Nettle – Urtica Dioica
Until recent years, I hated stinging nettle because of the itching lasting many hours, sometimes a day. Since 2019, my perception changed because of the Herbology training I followed with the Royal Botanic Garden of Edinburgh. Nettle, along with a lot of other plants, are unfairly disliked and categorised as a weed. What a shame, it is such an amazing ally in our lives. Through centuries, it has been used for textile making, it is an edible and medicinal plant. A legend says that Caesar’s troops introduced the Roman nettle into Britain because they thought that they would need to flail themselves with nettles to keep warm.
Last Thursday I harvested nettles for another use. I am quite used of it now but every time I fill a basket with plants, people are asking what I am making with and make suggestions. But my answer is, most of the time, a surprise for them.
I separated my harvest in 2 parts. One in a bucket that I filled with water. The infusion makes a very good fertilizer for tomatoes. The second part was for dyeing purposes of course.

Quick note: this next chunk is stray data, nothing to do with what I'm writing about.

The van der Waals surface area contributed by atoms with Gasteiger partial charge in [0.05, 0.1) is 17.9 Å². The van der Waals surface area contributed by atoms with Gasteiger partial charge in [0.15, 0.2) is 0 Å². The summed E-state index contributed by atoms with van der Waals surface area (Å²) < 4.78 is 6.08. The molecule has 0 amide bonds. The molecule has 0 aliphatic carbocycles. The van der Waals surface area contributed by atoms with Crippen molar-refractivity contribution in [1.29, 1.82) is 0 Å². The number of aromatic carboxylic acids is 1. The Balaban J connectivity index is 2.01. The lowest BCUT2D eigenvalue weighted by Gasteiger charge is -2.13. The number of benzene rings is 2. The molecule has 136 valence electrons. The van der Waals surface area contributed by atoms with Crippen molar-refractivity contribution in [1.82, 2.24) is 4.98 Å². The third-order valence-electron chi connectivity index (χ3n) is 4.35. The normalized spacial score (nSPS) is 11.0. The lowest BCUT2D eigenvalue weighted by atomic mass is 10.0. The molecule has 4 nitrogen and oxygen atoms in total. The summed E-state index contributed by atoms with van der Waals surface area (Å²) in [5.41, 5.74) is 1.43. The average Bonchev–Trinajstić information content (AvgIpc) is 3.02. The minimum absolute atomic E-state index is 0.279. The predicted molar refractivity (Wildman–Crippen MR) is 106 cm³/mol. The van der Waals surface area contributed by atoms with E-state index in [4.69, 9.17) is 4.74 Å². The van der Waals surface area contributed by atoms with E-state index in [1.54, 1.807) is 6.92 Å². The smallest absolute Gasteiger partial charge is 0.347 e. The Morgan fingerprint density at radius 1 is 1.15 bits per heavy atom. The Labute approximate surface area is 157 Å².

I am currently dyeing small batches of ropes to make baskets and wooden beads to make necklaces. With this batch I obtained an interesting variation of colours. If I refer to Werner’s Nomenclature of colours:
- On the rope I can observe Hair Brown (107), Yellowish Grey (13) and Greenish White (6);
- The beads are showing mainly 2 colours: Wood brown (105) and Brocoli Brown (108);
- The Hebridean wool mordanted with soya bean: Brocoli brown (108)
- The Hebridean wool with no mordant: Yellowish Grey (13)
I used Nettle before to dye fabrics but every dye pot is unique and its magic works on me : I am full of joy at each colour reveal. In this dye vat, with 3 different materials (wood, cotton, nettle) I obtained 5 colours !
The baskets are available in my online shop here. Next time I harvest nettles it will be to make myself a cup of tea.